This splendid life-sized figure of Athena (Minerva to the Romans) is a Roman copy of the famous now-lost bronze group of the goddess with the satyr Marsyas by the Greek sculptor Myron of circa 450-440 B.C. According to myth, Athena had invented the aulos (double flute) but when the other deities mocked how her cheeks bulged out when she played, she threw the instrument away, cursing whoever should pick it up. Two ancient literary sources reference the statue group and attribute it to Myron. The first was Pliny the Elder, writing in the 1st century A.D., who refers to a "... satyr in admiration before Athena and her flute" (Natural Histories, XXXIV, 57). A century later Pausanias saw on the Acropolis in Athens "... a statue of Athena striking Marsyas, the Seilenos, for taking up the flutes that the goddess wished to be cast away for good" (Periegesis 1, 24, 1). A. Stewart (Greek Sculpture, p. 147) has suggested that “the group may have been a dedication by the poet Melanippides for his victorious dithyramb Marsyas, describing the triumph of the new, lyre-sustained dramatic poetry over the old, flute-accompanied kind. Even though the connection cannot be proved it is curious that the only surviving fragment describes the exact moment here displayed, as Athena realizes how blowing the double reeds affect her looks: And Athena, Cast those instruments of music from her holy hand, And said: 'Be gone, wretched things, my beauty’s bane, I give not myself to my own undoing.'"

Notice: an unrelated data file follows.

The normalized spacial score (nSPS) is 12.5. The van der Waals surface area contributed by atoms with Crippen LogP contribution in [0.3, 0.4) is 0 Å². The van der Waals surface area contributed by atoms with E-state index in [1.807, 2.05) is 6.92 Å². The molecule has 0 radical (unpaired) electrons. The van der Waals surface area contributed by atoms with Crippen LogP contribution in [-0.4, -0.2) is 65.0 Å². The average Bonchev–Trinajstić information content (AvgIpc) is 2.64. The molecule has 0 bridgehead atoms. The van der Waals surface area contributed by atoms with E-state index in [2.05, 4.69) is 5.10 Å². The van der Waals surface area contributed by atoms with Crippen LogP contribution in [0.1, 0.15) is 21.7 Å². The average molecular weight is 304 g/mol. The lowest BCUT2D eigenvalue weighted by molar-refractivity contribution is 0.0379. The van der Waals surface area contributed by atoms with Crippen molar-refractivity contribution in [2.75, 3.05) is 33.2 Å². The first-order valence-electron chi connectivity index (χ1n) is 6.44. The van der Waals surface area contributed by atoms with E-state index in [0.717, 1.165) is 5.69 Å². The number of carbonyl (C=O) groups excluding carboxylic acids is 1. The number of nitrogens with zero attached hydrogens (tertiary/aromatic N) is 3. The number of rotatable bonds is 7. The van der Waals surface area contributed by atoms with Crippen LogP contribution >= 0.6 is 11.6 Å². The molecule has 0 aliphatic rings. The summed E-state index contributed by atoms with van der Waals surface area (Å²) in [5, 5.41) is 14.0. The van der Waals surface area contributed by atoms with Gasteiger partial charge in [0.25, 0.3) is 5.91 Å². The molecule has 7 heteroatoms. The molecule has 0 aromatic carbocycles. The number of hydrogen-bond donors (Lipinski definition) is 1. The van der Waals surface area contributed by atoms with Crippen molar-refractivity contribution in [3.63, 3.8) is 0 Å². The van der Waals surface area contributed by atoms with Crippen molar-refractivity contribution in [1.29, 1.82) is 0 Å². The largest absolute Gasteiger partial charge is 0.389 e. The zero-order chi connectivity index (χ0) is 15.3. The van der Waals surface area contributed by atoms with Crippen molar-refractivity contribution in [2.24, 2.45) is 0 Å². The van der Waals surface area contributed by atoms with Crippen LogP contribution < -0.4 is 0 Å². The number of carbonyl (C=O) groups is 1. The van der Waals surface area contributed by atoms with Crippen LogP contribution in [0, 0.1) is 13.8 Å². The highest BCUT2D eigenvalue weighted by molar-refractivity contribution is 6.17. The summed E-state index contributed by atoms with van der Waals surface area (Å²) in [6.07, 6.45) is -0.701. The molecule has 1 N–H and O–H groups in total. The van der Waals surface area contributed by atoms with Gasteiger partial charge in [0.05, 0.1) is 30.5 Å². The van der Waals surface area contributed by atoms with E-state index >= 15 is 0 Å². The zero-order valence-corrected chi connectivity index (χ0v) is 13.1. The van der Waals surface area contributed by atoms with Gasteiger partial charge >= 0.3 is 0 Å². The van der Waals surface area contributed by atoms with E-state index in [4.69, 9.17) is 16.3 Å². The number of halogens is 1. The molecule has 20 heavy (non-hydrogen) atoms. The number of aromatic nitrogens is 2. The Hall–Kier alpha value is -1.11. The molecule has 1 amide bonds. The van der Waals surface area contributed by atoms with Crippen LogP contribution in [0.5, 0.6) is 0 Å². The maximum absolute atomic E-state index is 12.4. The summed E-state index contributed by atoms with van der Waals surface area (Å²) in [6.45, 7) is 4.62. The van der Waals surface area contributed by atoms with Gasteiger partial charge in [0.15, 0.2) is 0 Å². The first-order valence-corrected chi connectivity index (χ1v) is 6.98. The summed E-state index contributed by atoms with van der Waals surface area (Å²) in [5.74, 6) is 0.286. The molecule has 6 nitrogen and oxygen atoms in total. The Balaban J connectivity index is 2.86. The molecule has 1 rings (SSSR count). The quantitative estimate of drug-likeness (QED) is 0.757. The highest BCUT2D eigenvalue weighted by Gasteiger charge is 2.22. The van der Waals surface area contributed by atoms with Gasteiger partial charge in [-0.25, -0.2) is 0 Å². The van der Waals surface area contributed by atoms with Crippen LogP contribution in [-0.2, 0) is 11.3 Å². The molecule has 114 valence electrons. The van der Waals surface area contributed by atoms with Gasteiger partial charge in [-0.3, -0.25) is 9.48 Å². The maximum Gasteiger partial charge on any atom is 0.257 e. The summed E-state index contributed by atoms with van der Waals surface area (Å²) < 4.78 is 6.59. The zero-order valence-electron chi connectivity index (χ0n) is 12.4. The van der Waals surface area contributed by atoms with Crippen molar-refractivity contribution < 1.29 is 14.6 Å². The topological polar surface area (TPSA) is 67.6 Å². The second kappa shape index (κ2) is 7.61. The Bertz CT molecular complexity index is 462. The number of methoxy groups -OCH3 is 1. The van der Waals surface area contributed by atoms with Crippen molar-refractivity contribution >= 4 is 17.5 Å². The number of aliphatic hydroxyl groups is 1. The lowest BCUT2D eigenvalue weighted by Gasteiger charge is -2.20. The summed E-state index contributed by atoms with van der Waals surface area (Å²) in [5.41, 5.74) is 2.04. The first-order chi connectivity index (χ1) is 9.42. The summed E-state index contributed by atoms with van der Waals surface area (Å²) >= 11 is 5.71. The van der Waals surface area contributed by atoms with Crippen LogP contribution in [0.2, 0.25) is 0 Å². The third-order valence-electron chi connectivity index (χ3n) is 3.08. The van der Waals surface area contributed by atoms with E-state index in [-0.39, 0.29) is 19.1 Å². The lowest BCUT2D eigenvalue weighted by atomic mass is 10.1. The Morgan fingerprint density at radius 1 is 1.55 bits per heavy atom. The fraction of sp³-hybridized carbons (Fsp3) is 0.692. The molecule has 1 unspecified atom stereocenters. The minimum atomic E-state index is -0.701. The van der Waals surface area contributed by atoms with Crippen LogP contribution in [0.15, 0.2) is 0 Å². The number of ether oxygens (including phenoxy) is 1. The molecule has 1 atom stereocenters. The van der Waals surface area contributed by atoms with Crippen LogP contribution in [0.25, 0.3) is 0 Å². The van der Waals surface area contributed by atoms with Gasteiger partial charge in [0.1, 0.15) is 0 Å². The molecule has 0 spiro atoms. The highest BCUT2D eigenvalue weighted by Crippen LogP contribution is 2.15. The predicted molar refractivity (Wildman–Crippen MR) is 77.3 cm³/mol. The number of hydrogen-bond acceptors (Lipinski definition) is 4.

The subject is known from an Attic red-figured bell-krater of the later 5th century B.C. (see A. Weiss, “Marsyas I,” LIMC, Vol. VI, no. 16) as well as on coins minted in Athens during the reign of Hadrian (117-138 A.D.), so scholars have a sense of the appearance of the original group. Two marble figures of Marsyas are known that likely once belonged to the group. Both show him leaning back, on tiptoe, his head angled down, seemingly admiring the cast away aulos (see Weis, op. cit., no. 11). The Athena is known from several copies, including examples in Liebieghaus, Frankfurt, the Louvre, and the Vatican. Like the version presented here, all show the goddess wearing her peplos with a long over-fold, secured by a belt worn high on the waist and tied in a Herakles knot. She stands with her weight on her right leg with the left turned out and bent at the knee. The Athena and Marsyas group has been recreated by uniting these two types (see V. Brinkmann and M. Hollein, Die Launen des Olymp: der Mythos von Athen, Marsyas und Apoll).